Malaria disease on the rise with climate change

By Alejandro Freixes, CCNN Head Writer

malaria lab
Malaria researchers study both mosquitoes and the disease to better develop treatments and prevent future infections.

Malaria, a life-threatening blood disease that causes fevers, chills, and flu-like symptoms, is usually found in hot tropical areas like Africa, Asia, and South America. That’s because mosquitoes and the tiny malaria-causing microorganisms they carry don’t like cold temperatures.

However, as sunlight increasingly breaks through Earth’s pollution-weakened atmosphere, global warming is making traditionally malaria-free regions vulnerable to the disease.

Scientists studied malaria rates from the African country of Ethiopia and the South American country of Colombia. The highlands of these two continents showed higher malaria exposure during warmer years, and lower frequency in colder years.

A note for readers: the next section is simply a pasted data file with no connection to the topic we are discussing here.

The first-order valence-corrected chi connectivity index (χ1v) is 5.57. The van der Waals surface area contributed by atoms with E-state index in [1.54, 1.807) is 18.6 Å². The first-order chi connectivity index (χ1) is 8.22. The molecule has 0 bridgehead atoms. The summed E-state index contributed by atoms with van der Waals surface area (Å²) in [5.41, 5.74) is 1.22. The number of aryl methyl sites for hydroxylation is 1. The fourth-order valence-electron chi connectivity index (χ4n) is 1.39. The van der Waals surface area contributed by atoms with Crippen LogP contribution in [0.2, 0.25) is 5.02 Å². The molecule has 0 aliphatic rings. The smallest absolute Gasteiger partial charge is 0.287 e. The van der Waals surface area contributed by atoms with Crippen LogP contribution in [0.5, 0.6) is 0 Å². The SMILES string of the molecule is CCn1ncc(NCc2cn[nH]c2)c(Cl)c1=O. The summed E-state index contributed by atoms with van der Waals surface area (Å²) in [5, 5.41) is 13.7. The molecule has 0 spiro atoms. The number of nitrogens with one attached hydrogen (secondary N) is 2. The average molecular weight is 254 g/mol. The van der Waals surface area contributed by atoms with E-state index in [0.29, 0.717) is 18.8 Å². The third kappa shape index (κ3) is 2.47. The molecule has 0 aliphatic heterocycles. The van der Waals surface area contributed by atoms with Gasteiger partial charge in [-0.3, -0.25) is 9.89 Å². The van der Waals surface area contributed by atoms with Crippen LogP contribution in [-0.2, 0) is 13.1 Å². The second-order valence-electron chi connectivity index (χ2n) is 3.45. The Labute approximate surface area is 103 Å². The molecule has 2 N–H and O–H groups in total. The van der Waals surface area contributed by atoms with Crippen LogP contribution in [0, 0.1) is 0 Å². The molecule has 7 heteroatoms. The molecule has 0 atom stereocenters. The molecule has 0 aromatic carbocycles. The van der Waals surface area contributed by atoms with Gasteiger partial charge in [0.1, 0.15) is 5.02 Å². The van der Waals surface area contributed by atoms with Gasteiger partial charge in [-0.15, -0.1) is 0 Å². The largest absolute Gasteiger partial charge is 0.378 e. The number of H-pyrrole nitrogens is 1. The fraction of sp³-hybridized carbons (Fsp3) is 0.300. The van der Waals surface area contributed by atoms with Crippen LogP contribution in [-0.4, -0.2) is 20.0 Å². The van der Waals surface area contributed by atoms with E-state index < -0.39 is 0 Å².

Professor Mercedes Pascual, a malaria researcher from the University of Michigan in the US, said, “We have estimated that, based on the distribution of malaria with altitude, a [1 degrees Celsius] rise in temperature could lead to an additional three million cases in under-15-year-olds per year.”

The World Health Organization estimates that there were 207 million cases of malaria in 2012, causing approximately 627,000 deaths. Fortunately, researchers are working on treatments, and many breakthroughs have been found.

Featured image courtesy of Lukas Hofstetter on Flickr. Image of malaria lab courtesy of NIAID on Flickr.